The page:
Researcher Expect barriers in development of drug eluting contact lens
Clinicians should expect challenges associated with the development of drug elution via contact lenses, a speaker at the British Contact Lens Association Conference said.
Noel A. Brennan, MScOptom, PhD, FAAO, a clinical research fellow and leader of the Developing Eye Platform in Design R&D at Johnson & Johnson Vision Care, said that the mechanisms for controlled release of ocular drugs is not the only area that must be researched.
Other factors need to be explored, such as the consistency a drug must be to cross the cornea and whether or not the drug delivered in such a mode can reach the back of the eye, he said.
Dr. Brennan also noted the lack of understanding that still exists surrounding the mechanisms themselves. Research still needs to be done to determine how soluble the drugs are within lens polymers, what their release kinetics are, what would constitute a toxic dose and what would be the minimum therapeutic dose.
Contact lenses designed for drug delivery also have significant regulatory and industry hurdles, he said. They have been classified by the U.S. Food and Drug Administration as “combination products,” and because it is neither a medical device nor a pharmaceutical solution, the path for this type of product has been difficult to determine, he said.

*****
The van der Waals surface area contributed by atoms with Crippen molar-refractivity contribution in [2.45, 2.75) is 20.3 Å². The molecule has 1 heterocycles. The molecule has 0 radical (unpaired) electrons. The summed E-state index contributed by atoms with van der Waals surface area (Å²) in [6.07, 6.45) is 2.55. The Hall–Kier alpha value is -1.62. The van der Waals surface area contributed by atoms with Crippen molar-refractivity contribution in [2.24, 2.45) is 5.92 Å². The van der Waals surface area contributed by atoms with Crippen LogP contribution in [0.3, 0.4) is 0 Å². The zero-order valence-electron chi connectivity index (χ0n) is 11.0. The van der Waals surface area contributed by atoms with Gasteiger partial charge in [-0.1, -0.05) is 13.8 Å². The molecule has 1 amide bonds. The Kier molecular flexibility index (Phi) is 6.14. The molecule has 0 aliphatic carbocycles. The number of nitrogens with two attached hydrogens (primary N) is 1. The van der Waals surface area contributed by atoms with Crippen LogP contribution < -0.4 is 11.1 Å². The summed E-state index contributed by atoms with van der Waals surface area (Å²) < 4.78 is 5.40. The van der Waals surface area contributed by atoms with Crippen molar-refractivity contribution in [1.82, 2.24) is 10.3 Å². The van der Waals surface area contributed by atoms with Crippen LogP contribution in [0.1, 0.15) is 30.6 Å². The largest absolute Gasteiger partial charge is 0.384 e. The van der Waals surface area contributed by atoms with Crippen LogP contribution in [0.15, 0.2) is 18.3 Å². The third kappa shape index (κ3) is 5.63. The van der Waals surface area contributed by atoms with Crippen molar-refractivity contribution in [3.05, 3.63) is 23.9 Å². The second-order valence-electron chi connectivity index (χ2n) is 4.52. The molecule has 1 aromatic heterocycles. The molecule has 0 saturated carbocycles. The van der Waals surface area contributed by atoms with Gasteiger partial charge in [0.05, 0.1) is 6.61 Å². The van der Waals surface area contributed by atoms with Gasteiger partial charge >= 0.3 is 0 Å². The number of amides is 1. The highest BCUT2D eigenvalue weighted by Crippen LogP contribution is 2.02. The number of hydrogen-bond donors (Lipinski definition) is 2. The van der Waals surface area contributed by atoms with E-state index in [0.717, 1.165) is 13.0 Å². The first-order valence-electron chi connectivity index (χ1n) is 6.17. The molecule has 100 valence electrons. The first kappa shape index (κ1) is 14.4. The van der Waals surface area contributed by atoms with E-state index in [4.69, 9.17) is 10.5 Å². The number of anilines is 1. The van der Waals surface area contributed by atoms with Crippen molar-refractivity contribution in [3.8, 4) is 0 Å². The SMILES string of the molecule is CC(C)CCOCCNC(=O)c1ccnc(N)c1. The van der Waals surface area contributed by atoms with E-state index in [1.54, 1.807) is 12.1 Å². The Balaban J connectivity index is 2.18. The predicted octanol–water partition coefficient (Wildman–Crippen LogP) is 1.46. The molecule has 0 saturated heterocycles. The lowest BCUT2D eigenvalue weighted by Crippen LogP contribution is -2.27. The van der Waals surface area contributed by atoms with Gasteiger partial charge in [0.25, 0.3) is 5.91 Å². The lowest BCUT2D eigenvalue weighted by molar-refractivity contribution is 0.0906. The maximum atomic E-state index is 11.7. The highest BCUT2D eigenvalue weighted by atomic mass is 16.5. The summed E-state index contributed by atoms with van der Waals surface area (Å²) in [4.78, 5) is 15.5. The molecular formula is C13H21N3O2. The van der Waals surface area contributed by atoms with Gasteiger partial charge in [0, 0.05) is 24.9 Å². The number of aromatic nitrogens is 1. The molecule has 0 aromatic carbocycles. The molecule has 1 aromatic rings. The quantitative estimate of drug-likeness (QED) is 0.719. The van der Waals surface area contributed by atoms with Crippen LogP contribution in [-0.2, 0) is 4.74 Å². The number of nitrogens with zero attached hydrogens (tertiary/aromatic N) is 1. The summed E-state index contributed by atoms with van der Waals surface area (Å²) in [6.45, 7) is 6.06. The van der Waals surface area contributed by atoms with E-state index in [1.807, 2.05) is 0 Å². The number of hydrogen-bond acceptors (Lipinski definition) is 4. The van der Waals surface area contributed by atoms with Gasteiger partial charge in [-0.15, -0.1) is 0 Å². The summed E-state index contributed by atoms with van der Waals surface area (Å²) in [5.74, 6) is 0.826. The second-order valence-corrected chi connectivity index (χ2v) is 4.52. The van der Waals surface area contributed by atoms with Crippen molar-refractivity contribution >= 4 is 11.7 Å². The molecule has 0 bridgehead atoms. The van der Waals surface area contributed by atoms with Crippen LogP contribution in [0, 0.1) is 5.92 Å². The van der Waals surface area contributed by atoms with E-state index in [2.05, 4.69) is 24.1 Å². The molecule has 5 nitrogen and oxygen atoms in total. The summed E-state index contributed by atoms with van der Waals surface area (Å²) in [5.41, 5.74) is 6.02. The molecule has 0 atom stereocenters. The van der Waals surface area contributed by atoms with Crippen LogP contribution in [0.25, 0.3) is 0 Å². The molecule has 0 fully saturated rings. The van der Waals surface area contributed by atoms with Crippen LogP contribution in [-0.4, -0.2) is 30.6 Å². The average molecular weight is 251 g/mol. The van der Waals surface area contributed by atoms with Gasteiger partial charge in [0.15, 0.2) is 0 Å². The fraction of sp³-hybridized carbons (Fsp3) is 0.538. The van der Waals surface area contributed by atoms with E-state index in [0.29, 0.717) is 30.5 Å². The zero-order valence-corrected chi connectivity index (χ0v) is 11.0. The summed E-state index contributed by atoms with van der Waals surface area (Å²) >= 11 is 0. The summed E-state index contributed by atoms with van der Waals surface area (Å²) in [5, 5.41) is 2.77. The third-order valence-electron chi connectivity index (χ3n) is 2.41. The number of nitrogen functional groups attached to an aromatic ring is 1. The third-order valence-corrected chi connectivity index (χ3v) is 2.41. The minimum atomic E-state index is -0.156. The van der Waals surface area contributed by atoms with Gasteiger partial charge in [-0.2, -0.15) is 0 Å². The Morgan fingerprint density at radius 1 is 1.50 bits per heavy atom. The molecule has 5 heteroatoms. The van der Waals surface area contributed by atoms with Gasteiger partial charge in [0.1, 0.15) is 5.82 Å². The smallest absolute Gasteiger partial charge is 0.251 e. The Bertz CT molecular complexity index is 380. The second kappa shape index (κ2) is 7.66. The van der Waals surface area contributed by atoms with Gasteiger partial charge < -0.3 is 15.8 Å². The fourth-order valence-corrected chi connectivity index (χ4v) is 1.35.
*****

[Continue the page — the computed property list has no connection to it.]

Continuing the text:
The combination products also pose difficulties in the industry. Manufacturers need to determine if these products are worth the effort, a largely skeptical endeavor for many companies, particularly in the current global economic environment, he said.
Funding priorities are another hurdle for drug eluting contact lenses, according to Dr. Brennan.
At present, with growing concern about macular degeneration and macular edema related to diabetes, the industry is more focused on treating the back of the eye, which drug eluting contact lenses typically do not reach very well, he said.
Lastly, the drug eluting contact lenses face hurdles in practicality once the developmental hurdles are conquered. Practical applications, including whether the lenses should be sold in pharmacies or by eye care professionals, who will be responsible for patient instruction and determining the best fitting technique considering the need for proper drug release, must be determined before widespread distribution can occur, he said.
Dr. Brennan concluded by saying that while he was confident the lenses would eventually make it to market, the delays in their development and eventual application are complex and far-reaching.
The conference was held in Birmingham, U.K., in May. – by Daniel R. Morgan